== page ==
Ramblings

By Erik, 12 December, 2011

One handy trick I've found is that when you're visiting a Drupal page and you notice that you're not logged in, you can simply add user?destination= into the URL right after the root of your Drupal site and keep the path. This means that

http://eporama.com/ramblings

becomes

http://eporama.com/user?destination=ramblings

Then when you log in, you're brought back to the page you were viewing with no fuss.

I do this often enough that I decided to make it a bookmarklet.

By Erik, 25 October, 2011

I ran into a problem using the Migrate module where I migrated a series of newsletter issues and then imported a series of articles that were related to each newsletter.

Typically, for nodereferences, you can add a dependency of the first migration. If both the newsletter issue table used a primary key and the article table used a foreign key of "issueid" then the mapping is very straight forward.

By Erik, 17 October, 2011

I presented at Drupal Camp New Hampshire 2011 and Drupal Camp MA 2012.

This talk was about running Drupal locally and how to set up a good development environment.

Edit: [2011-11-10] Just found out there's an error on the location of the my.cnf file. MAMP 2.x wants them in /Applications/MAMP/conf ... slides updated.

By Erik, 2 August, 2011

Version control is a hot topic in terms of managing and deploying sites. Now that drupal.org has moved from a server-based version control system (CVS) to a distributed version control (git), some developers have been on the push to move their own development strategies into git to have one control system to manage all of their files.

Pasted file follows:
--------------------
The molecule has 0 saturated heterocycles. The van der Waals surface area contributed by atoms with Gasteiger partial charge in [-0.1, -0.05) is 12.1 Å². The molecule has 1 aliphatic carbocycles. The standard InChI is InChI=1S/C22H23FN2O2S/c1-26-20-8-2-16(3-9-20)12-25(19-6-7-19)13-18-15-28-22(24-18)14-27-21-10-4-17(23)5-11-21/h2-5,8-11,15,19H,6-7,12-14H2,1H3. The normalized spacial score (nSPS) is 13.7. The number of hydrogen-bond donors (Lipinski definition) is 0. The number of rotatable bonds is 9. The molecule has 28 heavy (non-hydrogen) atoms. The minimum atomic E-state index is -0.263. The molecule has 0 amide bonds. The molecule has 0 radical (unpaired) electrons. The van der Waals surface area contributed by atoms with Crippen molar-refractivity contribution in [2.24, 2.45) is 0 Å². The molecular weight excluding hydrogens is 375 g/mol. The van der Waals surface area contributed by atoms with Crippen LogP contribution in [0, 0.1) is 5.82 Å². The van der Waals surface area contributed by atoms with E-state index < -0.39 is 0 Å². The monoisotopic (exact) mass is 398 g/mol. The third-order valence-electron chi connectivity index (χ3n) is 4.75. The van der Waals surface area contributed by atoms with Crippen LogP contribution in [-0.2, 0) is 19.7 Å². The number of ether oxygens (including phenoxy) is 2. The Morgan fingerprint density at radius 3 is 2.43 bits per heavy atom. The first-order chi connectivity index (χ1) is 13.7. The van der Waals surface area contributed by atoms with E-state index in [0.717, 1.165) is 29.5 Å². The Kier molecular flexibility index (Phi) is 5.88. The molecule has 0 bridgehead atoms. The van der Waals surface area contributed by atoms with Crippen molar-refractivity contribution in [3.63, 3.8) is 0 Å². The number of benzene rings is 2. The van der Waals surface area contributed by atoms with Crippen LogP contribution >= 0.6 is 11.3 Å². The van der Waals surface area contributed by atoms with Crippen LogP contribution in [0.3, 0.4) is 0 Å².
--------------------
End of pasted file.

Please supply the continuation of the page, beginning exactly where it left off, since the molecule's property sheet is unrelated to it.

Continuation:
By Erik, 14 June, 2011

I'm trying to get a better handle on Drush aliases, so figured it would help to write out my findings and thoughts. This post may update as we go, so look back for changes.

By Erik, 29 May, 2011

There are many ways to get Drupal running on your Mac. OS X comes preinstalled with PHP and Apache, so theoretically, you'd only need MySQL. Acquia makes a separate version that includes Drupal, Apache, MySQL, and PHP (aka DAMP) already set up. This version is great if you really want to get up and running quickly. It's tied to the Acquia distribution of Drupal which has some extra features that we don't tend to use for our development.

By Erik, 29 May, 2011

(No drush!?!? #inconceivable)

With all of the fancy ways to upgrade Drupal core floating around: drush, git, diff, patching. What if you only have FTP?

As always, the first steps are to a) plan, b) backup, and c) be flexible.

It always helps to have a plan. Write it down, think it through, practice on something other than your production site.

By Erik, 26 May, 2011

When new security releases come out for Drupal, updating is definitely something that you want to do sooner rather than later. My philosophy has generally been to update my local setup immediately, let all of our developers/users know that I am going to update the shared dev server within two days, then schedule a time to update production based on any issues we find with the dev server. Since we run most of our sites as a rather large multisite, it means updating everybody at once, but hey, that's what dev's for, right? Well, we'll leave that for another discussion.